About 1 in 18 US nurses report considering suicide within the past year – a significantly higher proportion than for other occupational groups, reports a survey study in the August issue of the American Journal of Nursing (AJN). The journal is published in the Lippincott portfolio by Wolters Kluwer.
Mayo Clinic researchers report that nurses in the U.S. experience suicidal ideation in greater numbers than other general workers and those who do are less likely to tell anyone about it. The findings appear in the American Journal of Nursing.
Research presented today at the 2021 AACC Annual Scientific Meeting & Clinical Lab Expo shows that a new test could identify healthcare professionals who are experiencing high levels of work-related stress and anxiety. As COVID-19 cases surge again, this test could play a critical role in helping healthcare professionals on the frontlines of the pandemic to get essential mental health support.
American Association of Critical-Care Nurses launches Hear Us Out, a nationwide effort to report nurses’ reality from the front lines of the COVID-19 pandemic and urge those who have yet to be vaccinated to reconsider
More than one-third of physician assistants (PAs) meet criteria for burnout, suggests a study in the September issue of JAAPA, Journal of the American Academy of PAs (AAPA). The journal is published in the Lippincott portfolio by Wolters Kluwer.
Early in the COVID-19 pandemic, more than 40 percent of nurses and other health care workers had risks associated with an increased likelihood of burnout, reports a survey study in the August issue of the American Journal of Nursing (AJN). The journal is published in the Lippincott portfolio by Wolters Kluwer.
More physical activity programming could mitigate the effects of stress and improve worker mental and emotional health.
The American Association of Critical-Care Nurses expects 6,000+ progressive and critical care nurses to attend its virtual National Teaching Institute & Critical Care Exposition (NTI, #NTI2021) May 24-27.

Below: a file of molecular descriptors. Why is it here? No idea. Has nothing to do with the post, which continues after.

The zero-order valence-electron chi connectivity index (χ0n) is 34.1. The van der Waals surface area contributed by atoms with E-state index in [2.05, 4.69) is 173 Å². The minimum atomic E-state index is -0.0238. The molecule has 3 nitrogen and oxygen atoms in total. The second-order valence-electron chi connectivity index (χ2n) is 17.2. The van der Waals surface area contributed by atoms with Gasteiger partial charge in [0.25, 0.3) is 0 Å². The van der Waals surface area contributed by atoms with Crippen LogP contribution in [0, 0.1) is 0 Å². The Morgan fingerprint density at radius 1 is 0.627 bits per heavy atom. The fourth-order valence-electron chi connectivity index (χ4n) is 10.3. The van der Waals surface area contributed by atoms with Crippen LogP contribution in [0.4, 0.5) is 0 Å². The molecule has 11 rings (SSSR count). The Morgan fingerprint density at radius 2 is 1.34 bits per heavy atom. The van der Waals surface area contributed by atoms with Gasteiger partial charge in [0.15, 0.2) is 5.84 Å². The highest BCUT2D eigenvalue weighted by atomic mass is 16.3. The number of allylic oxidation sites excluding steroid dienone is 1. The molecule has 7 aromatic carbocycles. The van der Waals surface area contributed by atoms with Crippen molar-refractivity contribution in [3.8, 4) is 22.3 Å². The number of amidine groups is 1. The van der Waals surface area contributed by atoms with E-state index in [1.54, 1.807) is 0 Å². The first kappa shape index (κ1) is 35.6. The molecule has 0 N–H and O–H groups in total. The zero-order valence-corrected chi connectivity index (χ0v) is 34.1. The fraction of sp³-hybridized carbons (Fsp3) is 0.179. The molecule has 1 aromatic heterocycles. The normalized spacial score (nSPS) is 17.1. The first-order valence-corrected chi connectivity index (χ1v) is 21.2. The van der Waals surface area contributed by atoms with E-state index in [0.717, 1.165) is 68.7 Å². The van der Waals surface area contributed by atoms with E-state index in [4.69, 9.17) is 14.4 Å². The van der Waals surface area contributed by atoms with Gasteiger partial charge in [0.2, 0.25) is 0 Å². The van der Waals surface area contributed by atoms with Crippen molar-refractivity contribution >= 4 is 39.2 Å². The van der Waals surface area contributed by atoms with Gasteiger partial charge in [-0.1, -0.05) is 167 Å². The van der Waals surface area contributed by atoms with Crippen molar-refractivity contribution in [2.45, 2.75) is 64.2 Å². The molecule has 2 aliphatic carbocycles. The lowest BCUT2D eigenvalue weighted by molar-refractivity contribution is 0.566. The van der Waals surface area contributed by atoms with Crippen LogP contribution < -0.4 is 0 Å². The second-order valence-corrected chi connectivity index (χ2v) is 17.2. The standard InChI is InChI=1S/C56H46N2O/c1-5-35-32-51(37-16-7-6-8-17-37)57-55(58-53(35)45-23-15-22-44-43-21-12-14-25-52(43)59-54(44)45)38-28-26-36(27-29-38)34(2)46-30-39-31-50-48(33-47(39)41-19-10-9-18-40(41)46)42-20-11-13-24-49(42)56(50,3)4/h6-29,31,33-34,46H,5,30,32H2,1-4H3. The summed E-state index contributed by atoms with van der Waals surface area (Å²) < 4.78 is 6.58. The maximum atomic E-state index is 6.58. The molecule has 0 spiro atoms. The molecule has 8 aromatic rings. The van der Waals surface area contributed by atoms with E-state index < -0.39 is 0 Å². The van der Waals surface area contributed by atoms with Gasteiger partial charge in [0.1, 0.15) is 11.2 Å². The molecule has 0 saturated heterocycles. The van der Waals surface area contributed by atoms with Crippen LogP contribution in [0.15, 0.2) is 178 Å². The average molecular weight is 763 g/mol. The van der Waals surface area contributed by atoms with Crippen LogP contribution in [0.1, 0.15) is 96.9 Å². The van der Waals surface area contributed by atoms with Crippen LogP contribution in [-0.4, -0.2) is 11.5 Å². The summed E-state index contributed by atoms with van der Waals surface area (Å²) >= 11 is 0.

To honor nurses and their dedication to care, especially as the frontline against the COVID-19 pandemic, Wolters Kluwer is celebrating Nurses Month 2021 this May with webinars featuring nurse experts sharing their insights on the future of healthcare and the transformation of the nursing workforce.
Meredith Mealer, PhD, RN, and Marc Moss, MD, from the University of Colorado School of Medicine, receive the 2021 AACN Pioneering Spirit Award in recognition of their collaborative work over the past 20 years to improve the mental health of healthcare workers, especially nurses.
With heavy workloads and high professional and personal demands, medical residents in training – and those in urology residency programs – face a high risk of burnout. At one urology department, a wellness program designed by and for residents produced meaningful reductions in burnout risks, reports a study in Urology Practice®, an Official Journal of the American Urological Association (AUA). The journal is published in the Lippincott portfolio by Wolters Kluwer.
A new paper published online in the Annals of the American Thoracic Society provides a roadmap that critical care clinicians’ professional societies can use to address burnout. While strongly needed prior to the COVID-19 pandemic, the roadmap has taken on even greater urgency due to reports of increasing pandemic-related burnout.
January 21 @ 11am EST Dr. Lisa Coyne on How Digital Habits Impact Our Mental Health We all get 24 hours in a day. But how many of them do we spend on screens? If you’re like the rest of…